I love helping people.

I love using my knowledge of design and construction to help people be more successful. I do this every day at my job with the City of Portland.

I have become very passionate about handicap accessibility.

I love to teach.  I teach 3rd and 5th graders about design. I always wanted to teach at a University, but I decided to start writing a blog for Young Architects instead.

I love seeing this profession do good in the world. I get really excited about creative people finding creative ways to make people’s lives better—people who have less than them.

I can connect with that.


#ArchiTalks Peeps

Learn why the rest of the rest of the Architecture blogging community answers why they became an Architect.

Bob Borson – Life of An Architect (@bobborson)
Why I am an Architect (and not an Astronaut)

Marica McKeel – Studio MM (@ArchitectMM)
Why am I an architect?

Lee Calisti, AIA – Think Architect (@LeeCalisti)
why i am an architect

Lora Teagarden – L² Design, LLC (@L2DesignLLC)
#ArchiTalks: Why I am an architect

Jes Stafford – Modus Operandi Design (@modarchitect)
Purpose in the Profession

Michele Grace Hottel – Michele Grace Hottel, Architect (@mghottel)
“why i am an architect…”

Meghana Joshi – IRA Consultants, LLC (@MeghanaIRA)
Architalks: Why I am an Architect

Stephen Ramos – BUILDINGS ARE COOL (@sramos_BAC)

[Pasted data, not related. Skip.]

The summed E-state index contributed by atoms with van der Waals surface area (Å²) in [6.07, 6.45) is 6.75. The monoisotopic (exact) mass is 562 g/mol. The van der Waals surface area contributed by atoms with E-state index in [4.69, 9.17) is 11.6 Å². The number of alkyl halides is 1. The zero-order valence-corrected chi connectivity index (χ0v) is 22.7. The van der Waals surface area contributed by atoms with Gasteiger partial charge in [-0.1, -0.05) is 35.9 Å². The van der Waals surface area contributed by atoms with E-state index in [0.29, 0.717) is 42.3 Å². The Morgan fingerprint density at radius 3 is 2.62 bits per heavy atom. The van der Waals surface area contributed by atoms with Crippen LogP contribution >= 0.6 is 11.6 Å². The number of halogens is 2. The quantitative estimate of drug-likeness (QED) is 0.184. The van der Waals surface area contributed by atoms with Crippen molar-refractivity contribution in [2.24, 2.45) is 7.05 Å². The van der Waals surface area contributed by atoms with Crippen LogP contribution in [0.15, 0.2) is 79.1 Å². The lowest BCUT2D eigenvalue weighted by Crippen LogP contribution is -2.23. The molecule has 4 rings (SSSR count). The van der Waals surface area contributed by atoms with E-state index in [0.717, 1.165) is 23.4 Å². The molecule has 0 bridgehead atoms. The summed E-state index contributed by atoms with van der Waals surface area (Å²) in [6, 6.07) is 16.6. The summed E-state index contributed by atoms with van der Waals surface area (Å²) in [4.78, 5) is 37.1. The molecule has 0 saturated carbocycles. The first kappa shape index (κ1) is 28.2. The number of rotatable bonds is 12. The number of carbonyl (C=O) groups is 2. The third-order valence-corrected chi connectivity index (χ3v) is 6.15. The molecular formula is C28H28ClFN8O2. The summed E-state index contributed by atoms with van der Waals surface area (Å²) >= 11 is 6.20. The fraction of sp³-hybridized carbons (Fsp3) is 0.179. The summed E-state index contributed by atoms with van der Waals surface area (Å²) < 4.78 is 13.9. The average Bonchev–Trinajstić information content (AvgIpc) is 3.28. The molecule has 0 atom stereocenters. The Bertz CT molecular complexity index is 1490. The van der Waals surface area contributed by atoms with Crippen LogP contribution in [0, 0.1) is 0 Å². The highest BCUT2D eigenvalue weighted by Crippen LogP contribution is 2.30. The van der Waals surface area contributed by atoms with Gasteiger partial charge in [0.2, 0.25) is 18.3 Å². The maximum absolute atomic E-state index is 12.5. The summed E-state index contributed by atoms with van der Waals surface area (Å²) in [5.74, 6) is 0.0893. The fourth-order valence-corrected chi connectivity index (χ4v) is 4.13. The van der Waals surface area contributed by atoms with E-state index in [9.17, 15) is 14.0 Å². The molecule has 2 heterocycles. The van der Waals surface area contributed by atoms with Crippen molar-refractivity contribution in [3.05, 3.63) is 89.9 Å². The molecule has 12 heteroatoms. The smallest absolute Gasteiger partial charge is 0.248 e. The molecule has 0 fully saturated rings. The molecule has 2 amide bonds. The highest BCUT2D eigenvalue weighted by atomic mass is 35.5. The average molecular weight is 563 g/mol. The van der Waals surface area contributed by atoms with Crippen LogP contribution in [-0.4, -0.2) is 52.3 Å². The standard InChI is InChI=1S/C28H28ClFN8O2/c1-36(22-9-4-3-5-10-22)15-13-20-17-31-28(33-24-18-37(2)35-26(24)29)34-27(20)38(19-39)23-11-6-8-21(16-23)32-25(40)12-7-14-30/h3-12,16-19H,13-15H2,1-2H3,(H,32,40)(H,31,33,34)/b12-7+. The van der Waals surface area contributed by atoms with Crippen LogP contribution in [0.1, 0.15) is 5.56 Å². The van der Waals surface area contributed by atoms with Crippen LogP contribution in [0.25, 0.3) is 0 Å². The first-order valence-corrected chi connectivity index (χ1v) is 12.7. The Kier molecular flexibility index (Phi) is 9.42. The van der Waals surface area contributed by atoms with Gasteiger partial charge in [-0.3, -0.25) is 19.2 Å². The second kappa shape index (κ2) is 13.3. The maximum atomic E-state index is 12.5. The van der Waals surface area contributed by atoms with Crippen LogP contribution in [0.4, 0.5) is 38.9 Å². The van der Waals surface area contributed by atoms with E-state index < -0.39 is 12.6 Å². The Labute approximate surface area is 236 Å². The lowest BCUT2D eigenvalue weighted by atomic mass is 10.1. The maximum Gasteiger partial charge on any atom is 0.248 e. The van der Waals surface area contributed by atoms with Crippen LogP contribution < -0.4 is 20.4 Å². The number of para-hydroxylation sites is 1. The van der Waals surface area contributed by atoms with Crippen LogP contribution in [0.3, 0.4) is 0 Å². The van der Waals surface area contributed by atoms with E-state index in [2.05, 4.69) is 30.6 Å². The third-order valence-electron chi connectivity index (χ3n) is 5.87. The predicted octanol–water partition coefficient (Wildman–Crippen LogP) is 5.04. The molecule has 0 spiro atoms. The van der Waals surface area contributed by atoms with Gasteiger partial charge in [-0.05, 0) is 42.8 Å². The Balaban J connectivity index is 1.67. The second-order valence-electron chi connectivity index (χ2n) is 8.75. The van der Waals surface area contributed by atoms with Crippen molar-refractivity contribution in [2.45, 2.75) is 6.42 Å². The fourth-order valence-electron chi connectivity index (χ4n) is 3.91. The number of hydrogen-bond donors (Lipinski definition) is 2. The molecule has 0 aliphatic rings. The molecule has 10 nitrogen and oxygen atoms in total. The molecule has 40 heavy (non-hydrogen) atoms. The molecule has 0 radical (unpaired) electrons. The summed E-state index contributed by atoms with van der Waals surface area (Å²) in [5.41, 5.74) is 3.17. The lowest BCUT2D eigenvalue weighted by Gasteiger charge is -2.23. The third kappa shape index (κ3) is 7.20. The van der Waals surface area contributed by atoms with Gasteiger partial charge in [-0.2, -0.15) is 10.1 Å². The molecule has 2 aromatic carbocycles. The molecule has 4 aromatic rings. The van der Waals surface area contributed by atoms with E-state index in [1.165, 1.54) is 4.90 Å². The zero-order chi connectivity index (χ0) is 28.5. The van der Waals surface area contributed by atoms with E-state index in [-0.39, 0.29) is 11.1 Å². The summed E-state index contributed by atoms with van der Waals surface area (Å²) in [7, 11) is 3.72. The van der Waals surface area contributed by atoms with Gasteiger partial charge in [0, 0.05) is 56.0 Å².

I like to make and create.

brady ernst – Soapbox Architect (@bradyernstAIA)
The Agrarian Pantheon

Brian Paletz – The Emerging Architect (@bpaletz)
I am what I am…

Sharon George – Architecture By George (@sharonraigeorge)
Why I am an Architect, when I could have been a Mathematician #ArchiTalks

Emily Grandstaff-Rice – Emily Grandstaff-Rice AIA (@egraia)
Why I Am an Architect

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Michael Riscica

Michael Riscica is a Licensed Architect, and the creator of Young Architect, an online platform and community dedicated to helping the next generation of Architects become the most successful generation of Architects. 
Connect: Linkedin / Facebook / Instagram

Hi there!

I’m Michael Riscica, the guy behind Young Architect. I write to help Architecture Students, ARE Candidates and Young Architecture Professionals be more successful at school, work and life!